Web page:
# Tag Info

6

The other answer has everything you already need, but it's also worth pointing out that $u_h$ is computable whereas $I_hu$ is not: The latter requires you to know the exact solution, which in general we of course don't know (and if we did, we didn't need to compute a Galerkin approximation $u_h$).

6

Let's assume $u$ is the solution to the variational problem and $u_h$ is the Galerkin approximation of the solution on the subspace $V_h \subset V$. By Cea's lemma you have: $$||u-u_h||_V \leq C\inf\limits_{v_h \in V_h}||u-v_h||_V$$ for some positive constant $C$. Now you define the projection $I_h:V \rightarrow V_h$. As you ...

4

One approach to convert this into an ODE is with index reduction methods. These allow you to convert high-index DAEs into low-index DAEs or ODEs. See section VII.2 of "Solving Ordinary Differential Equations II" by Hairer and Wanner. Consider a generic, Hessenberg index-2 DAE \begin{align} y' &= f(y, z) \\ 0 &= g(y) \end{align} ...

4

You normally don't assign material properties to a node. They are part of a subdomain and, hence, "assigned" to an element. They appear in the integrals you compute, e.g. $$\int\limits_{\Omega_e} k \nabla u \nabla w d\Omega\, ,$$ here $\Omega_e$ represents the element identified as $e$. Nevertheless, due to interpolation the computed integrals are ...

2

The statement as given is indeed correct (i.e., left and right hand side are different) for almost any function $f(x)$. What it says, once you write out what these norms are, is that $$\sum_m \sqrt{\int_{T_m} f(x)^2 } \neq \sqrt{ \sum_m \int_{T_m} f(x)^2 }.$$

1

MPI Q1: In a naive implementation yes, you will end up with a copy of the mesh on each process. You can reduce this somewhat by only duplicating the parts of the mesh which contain the surface, since you are only doing a surface integral and not a volume integral. This in theory will reduce how much memory is duplicated per process ($O(n^2)$ vs. $O(n^3)$). I ...

1

We have recently proposed a mixed u-p formulation that results in a global symmetric matrix irrespective of the volumetric energy function (for hyperelasticity). The paper contains sufficient details on the linearisation (2nd derivative).

1

Disclaimer: I'm outside my area of expertise here. Due to continuity constraints, when solving electromagnetic simulations with FEM, one uses edge based vector basis functions. After solving, I would expect you to construct your solution field $$\vec{H}(x) = \sum_i H_i \vec{N}_i(x)$$ or, element-wise \vec{H}(x) = \sum_i H^e_i \vec{N}^e_i(x) \quad\forall x \...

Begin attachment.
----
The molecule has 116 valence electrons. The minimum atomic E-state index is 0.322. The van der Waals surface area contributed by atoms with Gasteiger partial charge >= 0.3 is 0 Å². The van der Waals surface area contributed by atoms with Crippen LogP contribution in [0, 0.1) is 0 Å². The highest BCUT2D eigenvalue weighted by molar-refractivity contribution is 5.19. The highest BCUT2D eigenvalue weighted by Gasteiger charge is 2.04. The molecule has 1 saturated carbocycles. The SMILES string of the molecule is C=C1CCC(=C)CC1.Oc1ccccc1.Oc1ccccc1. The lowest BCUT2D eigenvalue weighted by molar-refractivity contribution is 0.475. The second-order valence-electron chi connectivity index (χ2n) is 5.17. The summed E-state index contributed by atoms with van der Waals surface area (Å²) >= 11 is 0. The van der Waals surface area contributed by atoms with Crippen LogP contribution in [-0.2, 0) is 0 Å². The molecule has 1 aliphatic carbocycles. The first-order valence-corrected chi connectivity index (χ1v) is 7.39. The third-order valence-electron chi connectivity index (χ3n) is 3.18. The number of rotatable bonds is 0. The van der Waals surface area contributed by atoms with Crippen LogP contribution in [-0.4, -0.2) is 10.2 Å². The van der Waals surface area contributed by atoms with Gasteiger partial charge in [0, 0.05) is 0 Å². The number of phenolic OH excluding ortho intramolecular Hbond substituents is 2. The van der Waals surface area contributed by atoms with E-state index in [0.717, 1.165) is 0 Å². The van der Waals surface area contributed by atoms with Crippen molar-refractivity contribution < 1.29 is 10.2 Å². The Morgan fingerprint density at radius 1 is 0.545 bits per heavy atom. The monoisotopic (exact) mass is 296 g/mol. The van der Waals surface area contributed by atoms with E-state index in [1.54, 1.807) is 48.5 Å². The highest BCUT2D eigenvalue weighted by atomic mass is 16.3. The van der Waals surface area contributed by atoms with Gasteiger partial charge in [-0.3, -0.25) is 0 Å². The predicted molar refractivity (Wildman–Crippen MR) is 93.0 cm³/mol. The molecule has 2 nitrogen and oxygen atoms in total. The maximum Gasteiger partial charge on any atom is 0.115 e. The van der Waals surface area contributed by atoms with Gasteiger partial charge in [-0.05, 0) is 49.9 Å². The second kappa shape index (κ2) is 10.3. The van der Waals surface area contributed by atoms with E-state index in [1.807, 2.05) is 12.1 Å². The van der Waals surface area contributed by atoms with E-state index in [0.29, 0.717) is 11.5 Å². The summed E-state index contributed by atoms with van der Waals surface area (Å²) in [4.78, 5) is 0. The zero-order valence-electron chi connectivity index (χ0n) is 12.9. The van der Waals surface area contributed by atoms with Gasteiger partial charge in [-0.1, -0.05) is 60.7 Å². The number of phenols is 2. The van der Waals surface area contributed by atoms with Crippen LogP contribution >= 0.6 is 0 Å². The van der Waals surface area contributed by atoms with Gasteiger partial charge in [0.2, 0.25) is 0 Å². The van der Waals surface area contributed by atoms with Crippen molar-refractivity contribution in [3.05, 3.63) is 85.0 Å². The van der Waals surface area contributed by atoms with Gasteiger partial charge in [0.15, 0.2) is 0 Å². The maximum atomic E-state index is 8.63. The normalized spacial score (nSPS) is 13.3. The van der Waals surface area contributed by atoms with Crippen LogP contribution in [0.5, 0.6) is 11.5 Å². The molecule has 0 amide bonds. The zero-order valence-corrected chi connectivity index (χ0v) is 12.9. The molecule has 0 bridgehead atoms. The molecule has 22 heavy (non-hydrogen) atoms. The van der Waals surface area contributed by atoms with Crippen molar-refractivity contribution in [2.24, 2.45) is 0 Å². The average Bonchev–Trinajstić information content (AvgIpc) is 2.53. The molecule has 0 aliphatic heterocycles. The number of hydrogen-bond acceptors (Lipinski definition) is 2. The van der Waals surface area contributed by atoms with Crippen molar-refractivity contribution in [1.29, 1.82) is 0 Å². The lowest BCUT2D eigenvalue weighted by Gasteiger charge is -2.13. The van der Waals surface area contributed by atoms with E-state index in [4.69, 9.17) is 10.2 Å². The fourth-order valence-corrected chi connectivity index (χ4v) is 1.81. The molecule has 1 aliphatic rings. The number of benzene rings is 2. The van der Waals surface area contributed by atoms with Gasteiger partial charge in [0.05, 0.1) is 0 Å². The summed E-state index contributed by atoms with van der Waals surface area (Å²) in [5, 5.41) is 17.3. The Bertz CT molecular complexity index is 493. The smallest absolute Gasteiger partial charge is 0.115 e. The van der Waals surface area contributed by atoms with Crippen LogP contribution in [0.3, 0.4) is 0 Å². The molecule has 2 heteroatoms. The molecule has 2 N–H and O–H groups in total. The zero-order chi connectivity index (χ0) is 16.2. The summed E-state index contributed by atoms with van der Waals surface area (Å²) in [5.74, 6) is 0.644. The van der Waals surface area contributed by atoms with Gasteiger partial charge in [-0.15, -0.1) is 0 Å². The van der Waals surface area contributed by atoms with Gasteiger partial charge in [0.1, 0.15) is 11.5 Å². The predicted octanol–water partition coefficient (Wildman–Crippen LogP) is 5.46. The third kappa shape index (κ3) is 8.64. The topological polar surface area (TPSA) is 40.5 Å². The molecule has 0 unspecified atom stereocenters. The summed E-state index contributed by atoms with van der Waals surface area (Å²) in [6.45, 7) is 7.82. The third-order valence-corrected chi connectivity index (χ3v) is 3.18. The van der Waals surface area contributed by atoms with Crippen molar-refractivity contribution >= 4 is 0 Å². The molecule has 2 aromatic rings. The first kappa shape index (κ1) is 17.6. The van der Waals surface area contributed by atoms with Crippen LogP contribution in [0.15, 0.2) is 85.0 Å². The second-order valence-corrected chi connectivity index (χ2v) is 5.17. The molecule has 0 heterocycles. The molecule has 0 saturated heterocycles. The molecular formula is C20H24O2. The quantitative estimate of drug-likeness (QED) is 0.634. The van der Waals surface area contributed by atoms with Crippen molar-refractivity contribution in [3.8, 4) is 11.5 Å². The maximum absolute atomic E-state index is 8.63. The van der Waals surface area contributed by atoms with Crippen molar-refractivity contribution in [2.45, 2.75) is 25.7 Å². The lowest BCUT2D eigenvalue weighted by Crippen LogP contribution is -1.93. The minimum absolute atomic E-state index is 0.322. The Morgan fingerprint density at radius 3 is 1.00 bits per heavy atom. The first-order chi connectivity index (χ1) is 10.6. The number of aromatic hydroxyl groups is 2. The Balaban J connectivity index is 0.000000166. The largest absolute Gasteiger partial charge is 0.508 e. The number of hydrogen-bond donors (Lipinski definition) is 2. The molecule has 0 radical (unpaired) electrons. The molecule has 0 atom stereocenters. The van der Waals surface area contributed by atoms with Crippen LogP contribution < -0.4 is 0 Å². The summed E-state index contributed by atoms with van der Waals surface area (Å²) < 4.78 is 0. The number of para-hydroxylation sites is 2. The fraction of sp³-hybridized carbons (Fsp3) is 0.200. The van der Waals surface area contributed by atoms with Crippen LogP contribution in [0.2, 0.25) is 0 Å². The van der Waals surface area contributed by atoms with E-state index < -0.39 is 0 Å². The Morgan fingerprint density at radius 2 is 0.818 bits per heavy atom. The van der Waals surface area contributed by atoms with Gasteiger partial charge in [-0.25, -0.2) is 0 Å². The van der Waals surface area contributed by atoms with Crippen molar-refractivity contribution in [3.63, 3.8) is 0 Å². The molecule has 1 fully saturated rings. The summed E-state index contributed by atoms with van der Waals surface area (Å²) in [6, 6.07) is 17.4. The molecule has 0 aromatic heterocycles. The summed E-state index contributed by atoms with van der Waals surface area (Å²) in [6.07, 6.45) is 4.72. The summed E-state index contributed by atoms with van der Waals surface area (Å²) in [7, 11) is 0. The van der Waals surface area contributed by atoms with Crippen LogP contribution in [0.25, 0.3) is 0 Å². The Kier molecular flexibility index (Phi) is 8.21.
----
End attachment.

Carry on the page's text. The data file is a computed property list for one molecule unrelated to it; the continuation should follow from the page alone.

1

He is only going to the reference triangle to have the constant independent of $h$, as required. But yes, he is using the fact that having the bubble function inside the norm double bars does not stop it from being a norm.

1

I think $u - \Pi u$ is zero on a part of the boundary. Then you can use Poincare inequality to bound $\| u - \Pi u \|_0 \leq C| u - \Pi u|_1$. It could also be possible to look at the case $m = 0$ and argue the $L^2$ part is of higher order and, hence, smaller in the asymptotic limit.

1

Split $[0,1]$ into two elements $[0,1/2]$ and $[1/2,1]$. Consider the function $f$ satisfying $f(x)=0$ for $x < 1/2$ and $f(x)=1$ otherwise. For this function the $H^1$ norm is infinity but if you calculate the $H^1$ norm over the two elements separately you get 0 and $1/2$, respectively. In particular, the derivative of the Heaviside function is a delta ...

1

Brezzi, Fortin, and Marini showed that a version of the MINI element is stable for 2D elasticity. The stress and velocity spaces are $\Sigma_h = (\mathscr{L}_1^1 + \mathscr{B}_3)_s^{2\times 2}$, $V_h = (\mathscr{L}_1^1)^2$ where $\mathscr{L}_p^k$ is the space of polynomials of degree $p$ with $k$ continuous derivatives across triangle boundaries and \$\...

1

I have a paper on this which, as long as your boundary is flat and you don't expecct it to pass vortexes, should do you well: https://doi.org/10.1002/fld.1427. The gist of it is that as long as the boundary is flat and you enforce no tangential flow, the normal traction is equal to the pressure in an incompressible flow. This is an OK BC for Poiseuille-like ...

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